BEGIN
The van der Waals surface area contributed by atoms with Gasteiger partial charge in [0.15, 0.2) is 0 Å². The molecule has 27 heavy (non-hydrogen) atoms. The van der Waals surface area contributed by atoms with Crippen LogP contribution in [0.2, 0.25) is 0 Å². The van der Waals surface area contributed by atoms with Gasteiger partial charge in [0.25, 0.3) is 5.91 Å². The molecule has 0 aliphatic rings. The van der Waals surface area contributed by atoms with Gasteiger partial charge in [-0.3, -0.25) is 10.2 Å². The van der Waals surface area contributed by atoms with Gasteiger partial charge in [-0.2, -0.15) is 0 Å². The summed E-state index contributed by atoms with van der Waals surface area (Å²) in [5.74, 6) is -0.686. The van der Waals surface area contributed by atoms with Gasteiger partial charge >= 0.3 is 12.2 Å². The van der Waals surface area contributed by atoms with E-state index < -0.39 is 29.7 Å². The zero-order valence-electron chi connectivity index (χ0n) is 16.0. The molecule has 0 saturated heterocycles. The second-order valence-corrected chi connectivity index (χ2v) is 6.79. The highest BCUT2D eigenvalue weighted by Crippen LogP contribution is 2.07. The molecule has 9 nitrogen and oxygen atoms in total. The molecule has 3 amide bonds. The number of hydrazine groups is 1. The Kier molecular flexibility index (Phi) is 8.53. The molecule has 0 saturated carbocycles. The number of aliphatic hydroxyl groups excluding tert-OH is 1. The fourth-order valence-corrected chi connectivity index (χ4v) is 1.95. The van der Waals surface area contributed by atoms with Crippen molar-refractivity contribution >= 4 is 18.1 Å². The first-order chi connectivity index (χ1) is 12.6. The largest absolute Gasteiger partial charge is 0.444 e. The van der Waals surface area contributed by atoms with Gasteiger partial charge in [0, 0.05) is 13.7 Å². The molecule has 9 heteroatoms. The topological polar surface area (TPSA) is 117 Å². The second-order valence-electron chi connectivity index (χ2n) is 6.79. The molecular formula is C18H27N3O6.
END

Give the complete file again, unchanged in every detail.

The van der Waals surface area contributed by atoms with Gasteiger partial charge in [0.15, 0.2) is 0 Å². The molecule has 27 heavy (non-hydrogen) atoms. The van der Waals surface area contributed by atoms with Crippen LogP contribution in [0.2, 0.25) is 0 Å². The van der Waals surface area contributed by atoms with Gasteiger partial charge in [0.25, 0.3) is 5.91 Å². The molecule has 0 aliphatic rings. The van der Waals surface area contributed by atoms with Gasteiger partial charge in [-0.3, -0.25) is 10.2 Å². The van der Waals surface area contributed by atoms with Gasteiger partial charge in [-0.2, -0.15) is 0 Å². The summed E-state index contributed by atoms with van der Waals surface area (Å²) in [5.74, 6) is -0.686. The van der Waals surface area contributed by atoms with Gasteiger partial charge >= 0.3 is 12.2 Å². The van der Waals surface area contributed by atoms with E-state index < -0.39 is 29.7 Å². The zero-order valence-electron chi connectivity index (χ0n) is 16.0. The molecule has 0 saturated heterocycles. The second-order valence-corrected chi connectivity index (χ2v) is 6.79. The highest BCUT2D eigenvalue weighted by Crippen LogP contribution is 2.07. The molecule has 9 nitrogen and oxygen atoms in total. The molecule has 3 amide bonds. The number of hydrazine groups is 1. The Kier molecular flexibility index (Phi) is 8.53. The molecule has 0 saturated carbocycles. The number of aliphatic hydroxyl groups excluding tert-OH is 1. The fourth-order valence-corrected chi connectivity index (χ4v) is 1.95. The van der Waals surface area contributed by atoms with Crippen molar-refractivity contribution >= 4 is 18.1 Å². The first-order chi connectivity index (χ1) is 12.6. The largest absolute Gasteiger partial charge is 0.444 e. The van der Waals surface area contributed by atoms with Gasteiger partial charge in [0, 0.05) is 13.7 Å². The molecule has 9 heteroatoms. The topological polar surface area (TPSA) is 117 Å². The second-order valence-electron chi connectivity index (χ2n) is 6.79. The molecular formula is C18H27N3O6.